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How to plan a feature release as a Product Owner in an Agile team?

One of the questions that are often presented to a Product Owner is “When will a feature XYZ be ready for the customer?”. In this article I will walk through the process of planning and estimating a feature release in an Agile software development process. 

Let’s assume the Agile team is working on a customer lifecycle management product. The next increment for the product is to support a new communication channel like SMS. The business stakeholders identified this feature as a key differentiator from the competitors. According to the business stakeholders the release of this feature is time sensitive and consequently they would like to know when the feature will be available for the customers. This time-to-market information will be used to plan marketing campaigns to create awareness of the feature. Therefore as a Product Owner it's very important to plan and estimate a new feature. The following three steps outlines how a product feature release can be planned and estimated: 

Step 1: Identify the user stories to complete the feature
The Product Owner and the scrum team must brainstorm the user stories to complete the feature. At the end of this process the Product Owner must have a set of clearly defined user stories in the product backlog. Given that the feature is of high priority these user stories must be stacked at the top of the prioritized product backlog. This will ensure that the Scrum team creates the Sprint backlog with the user stories related with the new feature. 

The Product Owner must also collaborate with the Scrum team to estimate the level of effort required to complete each user story. The level of effort can be captured as story points.

The screen shot below describes how the user stories related to the feature is prioritized in the product backlog.


Step 2: Use feature release map to plan and estimate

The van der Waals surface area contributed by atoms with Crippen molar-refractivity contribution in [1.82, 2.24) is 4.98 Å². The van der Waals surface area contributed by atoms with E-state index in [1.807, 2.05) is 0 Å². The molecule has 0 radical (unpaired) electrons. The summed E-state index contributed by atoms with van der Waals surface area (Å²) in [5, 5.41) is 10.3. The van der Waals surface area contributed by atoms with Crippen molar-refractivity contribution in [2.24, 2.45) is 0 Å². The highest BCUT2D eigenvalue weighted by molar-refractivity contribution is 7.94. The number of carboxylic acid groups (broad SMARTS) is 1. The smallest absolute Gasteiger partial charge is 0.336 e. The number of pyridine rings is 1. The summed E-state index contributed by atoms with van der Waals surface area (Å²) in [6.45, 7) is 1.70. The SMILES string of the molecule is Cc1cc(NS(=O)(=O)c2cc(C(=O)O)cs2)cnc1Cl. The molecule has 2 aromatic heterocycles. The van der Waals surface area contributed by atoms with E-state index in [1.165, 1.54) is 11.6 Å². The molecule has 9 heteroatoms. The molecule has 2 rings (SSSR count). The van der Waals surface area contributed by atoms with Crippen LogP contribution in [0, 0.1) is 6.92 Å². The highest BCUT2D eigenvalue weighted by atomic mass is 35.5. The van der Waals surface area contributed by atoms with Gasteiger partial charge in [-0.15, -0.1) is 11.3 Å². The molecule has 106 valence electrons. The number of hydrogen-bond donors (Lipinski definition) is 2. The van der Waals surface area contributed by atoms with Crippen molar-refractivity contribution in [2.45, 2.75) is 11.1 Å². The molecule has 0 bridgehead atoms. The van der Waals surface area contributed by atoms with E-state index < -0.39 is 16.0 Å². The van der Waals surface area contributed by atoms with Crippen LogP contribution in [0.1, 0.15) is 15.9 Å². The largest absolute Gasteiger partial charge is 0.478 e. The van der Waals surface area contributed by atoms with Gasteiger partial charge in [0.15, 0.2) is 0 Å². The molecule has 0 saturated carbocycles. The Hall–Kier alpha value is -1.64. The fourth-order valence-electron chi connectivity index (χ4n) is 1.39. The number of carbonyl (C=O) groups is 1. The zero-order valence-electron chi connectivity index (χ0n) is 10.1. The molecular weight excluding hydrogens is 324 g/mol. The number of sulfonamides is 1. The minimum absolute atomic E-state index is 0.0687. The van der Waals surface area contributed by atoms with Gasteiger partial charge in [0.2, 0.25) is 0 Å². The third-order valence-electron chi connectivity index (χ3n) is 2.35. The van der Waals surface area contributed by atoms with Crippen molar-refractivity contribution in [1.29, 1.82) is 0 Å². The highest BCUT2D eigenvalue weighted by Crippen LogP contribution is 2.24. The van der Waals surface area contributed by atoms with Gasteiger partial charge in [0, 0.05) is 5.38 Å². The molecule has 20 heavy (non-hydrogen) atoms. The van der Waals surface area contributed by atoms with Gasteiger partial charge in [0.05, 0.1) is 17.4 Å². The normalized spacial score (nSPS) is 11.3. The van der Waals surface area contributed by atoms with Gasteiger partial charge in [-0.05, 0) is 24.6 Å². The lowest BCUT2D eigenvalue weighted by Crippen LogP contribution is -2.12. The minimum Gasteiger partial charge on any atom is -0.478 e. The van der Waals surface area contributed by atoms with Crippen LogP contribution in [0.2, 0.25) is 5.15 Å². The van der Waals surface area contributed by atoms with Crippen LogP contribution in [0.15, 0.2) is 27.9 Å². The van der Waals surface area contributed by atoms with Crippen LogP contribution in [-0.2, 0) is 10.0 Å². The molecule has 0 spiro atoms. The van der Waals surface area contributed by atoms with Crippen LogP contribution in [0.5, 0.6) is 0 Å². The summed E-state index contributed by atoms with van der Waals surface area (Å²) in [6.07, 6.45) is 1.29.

Let’s assume the Scrum team works in a 2 week sprint and can deliver on average 15 story points per sprint (this is also known as sprint velocity).  The Product Owner can map the user stories from the prioritized product backlog as shown below to estimate the number of sprints it may take to complete the feature. The screen shot below describes how the prioritized user stories can be mapped onto future sprints to estimate the feature release. In the example below the Product Owner can estimate 3 sprints (i.e. 6 weeks) to deliver the new communication channel feature.  


Step 3: Maintain the feature release map
The Product Owner must update the feature release map at the end of each sprint to reflect any changes to the prioritized product backlog. This may be necessary if the scrum team discovers new information that may result in additional user stories. The Product Owner can then use the feature release map to check the status of the feature development. The feature release map can also be used to collaborate with the scrum team to identify creative approaches to meet the estimated feature release timeline.

In conclusion a feature release map is a very helpful tool for a Product Owner to plan, estimate and manage a new feature release. The map can be created using easily available tools like Microsoft Word, Visio, Lucidchart, etc. However there are dedicated tools like FeatureMap that can also be used to map user stories.

Image credit:
The thumbnail image of this article is by Daria Nepriakhina on Unsplash

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